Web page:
has “terminated discussions,” with British-based RSA over a proposed multi-billion dollar takeover as the international insurer looks to consolidate its losses during the third quarter.
The company released an update to the London Stock Exchange (LSE) which details a troubling turn of events which have seen the company come under financial strain and call off the reported $12 billion deal.
said that they expect aggregate losses of approximately US$275 million related to a series of explosions that tore through the container storage station in the Port of Tianjin in China in mid-August.
The US$275 million figure represents the “best estimate” as claims may rise higher over the coming months.
The company also noted that the general insurance business faces “weaker than expected profitability,” in the first half of 2015 as other losses and reserve reviews “indicate a likely negative impact of around US$300 million,” in the third quarter of the year.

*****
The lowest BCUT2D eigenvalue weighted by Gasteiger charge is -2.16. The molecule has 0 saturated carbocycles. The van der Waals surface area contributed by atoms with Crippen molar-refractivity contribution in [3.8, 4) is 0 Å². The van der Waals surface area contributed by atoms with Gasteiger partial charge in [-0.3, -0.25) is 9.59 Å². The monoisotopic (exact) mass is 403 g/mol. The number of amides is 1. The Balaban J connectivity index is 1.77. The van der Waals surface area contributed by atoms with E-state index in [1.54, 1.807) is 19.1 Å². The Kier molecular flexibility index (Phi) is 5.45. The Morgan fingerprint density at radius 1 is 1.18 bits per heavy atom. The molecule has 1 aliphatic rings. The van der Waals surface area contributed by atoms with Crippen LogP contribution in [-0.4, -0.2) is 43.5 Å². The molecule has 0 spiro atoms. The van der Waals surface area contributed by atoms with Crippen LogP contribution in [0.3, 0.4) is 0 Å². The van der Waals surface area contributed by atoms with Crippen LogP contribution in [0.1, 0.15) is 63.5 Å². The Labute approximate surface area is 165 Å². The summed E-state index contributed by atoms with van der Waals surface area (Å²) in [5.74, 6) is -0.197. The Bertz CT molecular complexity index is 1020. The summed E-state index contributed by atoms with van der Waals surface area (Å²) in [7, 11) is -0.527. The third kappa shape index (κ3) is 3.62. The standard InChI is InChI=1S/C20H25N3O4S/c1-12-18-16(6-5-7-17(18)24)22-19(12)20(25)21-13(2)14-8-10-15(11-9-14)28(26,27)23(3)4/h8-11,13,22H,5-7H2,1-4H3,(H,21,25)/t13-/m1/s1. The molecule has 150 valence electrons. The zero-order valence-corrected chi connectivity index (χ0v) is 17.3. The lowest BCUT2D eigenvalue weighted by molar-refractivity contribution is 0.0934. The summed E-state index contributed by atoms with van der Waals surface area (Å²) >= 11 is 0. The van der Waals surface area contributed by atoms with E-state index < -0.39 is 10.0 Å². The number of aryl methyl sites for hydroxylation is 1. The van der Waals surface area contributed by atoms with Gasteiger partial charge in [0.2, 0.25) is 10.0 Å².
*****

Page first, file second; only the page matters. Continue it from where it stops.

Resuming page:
“Given the deterioration in profitability in certain parts of the General Insurance business, and following his appointment as General Insurance CEO, Kristof Terryn is conducting an in-depth review of the business,” the statement to the LSE said.
“While it is not possible at this stage to provide a precise view on the outcome of this review, given claims relating to the Tianjin port explosions and the outcomes of the recent reserve reviews, it is currently expected that the General Insurance business will report an operating loss of around USD 200 million for the third quarter.”
The company stressed that they are still committed to achieving financial targets set for 2014 to 2016 but the current climate make the RSA deal untenable.
“In light of the above recent deterioration in the trading performance in the Group's General Insurance business, Zurich
announced this morning that it has terminated its discussions in connection with a possible offer for RSA.
“The Group's focus instead will be on taking the necessary actions to deliver on the required performance of the General Insurance business.”
The announcement follows changes to Zurich
’s Australian business as CEO, Daniel Fogarty, stepped down this week.